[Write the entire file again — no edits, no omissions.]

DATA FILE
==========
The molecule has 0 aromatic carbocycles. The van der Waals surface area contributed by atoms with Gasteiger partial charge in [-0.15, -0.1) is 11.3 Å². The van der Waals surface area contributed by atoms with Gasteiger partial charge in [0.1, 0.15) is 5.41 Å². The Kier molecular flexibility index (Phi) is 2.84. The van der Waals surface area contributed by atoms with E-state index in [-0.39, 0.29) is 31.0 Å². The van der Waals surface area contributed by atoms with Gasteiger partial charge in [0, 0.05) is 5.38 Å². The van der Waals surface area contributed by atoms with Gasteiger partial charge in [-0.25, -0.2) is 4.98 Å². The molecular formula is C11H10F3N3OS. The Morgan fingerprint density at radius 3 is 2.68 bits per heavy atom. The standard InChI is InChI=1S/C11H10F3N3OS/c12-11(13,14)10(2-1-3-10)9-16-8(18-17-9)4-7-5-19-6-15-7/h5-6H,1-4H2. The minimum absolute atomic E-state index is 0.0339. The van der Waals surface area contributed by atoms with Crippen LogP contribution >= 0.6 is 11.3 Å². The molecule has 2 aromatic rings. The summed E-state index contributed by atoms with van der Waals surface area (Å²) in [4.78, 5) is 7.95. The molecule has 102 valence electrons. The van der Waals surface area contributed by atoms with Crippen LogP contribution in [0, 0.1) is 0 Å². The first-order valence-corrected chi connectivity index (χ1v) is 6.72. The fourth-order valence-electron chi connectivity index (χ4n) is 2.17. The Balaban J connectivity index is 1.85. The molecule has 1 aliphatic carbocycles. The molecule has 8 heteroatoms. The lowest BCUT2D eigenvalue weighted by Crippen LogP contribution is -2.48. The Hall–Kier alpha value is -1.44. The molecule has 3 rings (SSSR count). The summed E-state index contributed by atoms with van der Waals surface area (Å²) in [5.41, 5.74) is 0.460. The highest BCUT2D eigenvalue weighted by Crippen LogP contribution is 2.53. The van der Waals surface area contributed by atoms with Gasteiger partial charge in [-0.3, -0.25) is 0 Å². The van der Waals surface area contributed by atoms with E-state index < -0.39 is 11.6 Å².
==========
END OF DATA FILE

The molecule has 0 aromatic carbocycles. The van der Waals surface area contributed by atoms with Gasteiger partial charge in [-0.15, -0.1) is 11.3 Å². The van der Waals surface area contributed by atoms with Gasteiger partial charge in [0.1, 0.15) is 5.41 Å². The Kier molecular flexibility index (Phi) is 2.84. The van der Waals surface area contributed by atoms with E-state index in [-0.39, 0.29) is 31.0 Å². The van der Waals surface area contributed by atoms with Gasteiger partial charge in [0, 0.05) is 5.38 Å². The van der Waals surface area contributed by atoms with Gasteiger partial charge in [-0.25, -0.2) is 4.98 Å². The molecular formula is C11H10F3N3OS. The Morgan fingerprint density at radius 3 is 2.68 bits per heavy atom. The standard InChI is InChI=1S/C11H10F3N3OS/c12-11(13,14)10(2-1-3-10)9-16-8(18-17-9)4-7-5-19-6-15-7/h5-6H,1-4H2. The minimum absolute atomic E-state index is 0.0339. The van der Waals surface area contributed by atoms with Crippen LogP contribution >= 0.6 is 11.3 Å². The molecule has 2 aromatic rings. The summed E-state index contributed by atoms with van der Waals surface area (Å²) in [4.78, 5) is 7.95. The molecule has 102 valence electrons. The van der Waals surface area contributed by atoms with Crippen LogP contribution in [0, 0.1) is 0 Å². The first-order valence-corrected chi connectivity index (χ1v) is 6.72. The fourth-order valence-electron chi connectivity index (χ4n) is 2.17. The Balaban J connectivity index is 1.85. The molecule has 1 aliphatic carbocycles. The molecule has 8 heteroatoms. The lowest BCUT2D eigenvalue weighted by Crippen LogP contribution is -2.48. The Hall–Kier alpha value is -1.44. The molecule has 3 rings (SSSR count). The summed E-state index contributed by atoms with van der Waals surface area (Å²) in [5.41, 5.74) is 0.460. The highest BCUT2D eigenvalue weighted by Crippen LogP contribution is 2.53. The van der Waals surface area contributed by atoms with Gasteiger partial charge in [-0.3, -0.25) is 0 Å². The van der Waals surface area contributed by atoms with E-state index < -0.39 is 11.6 Å².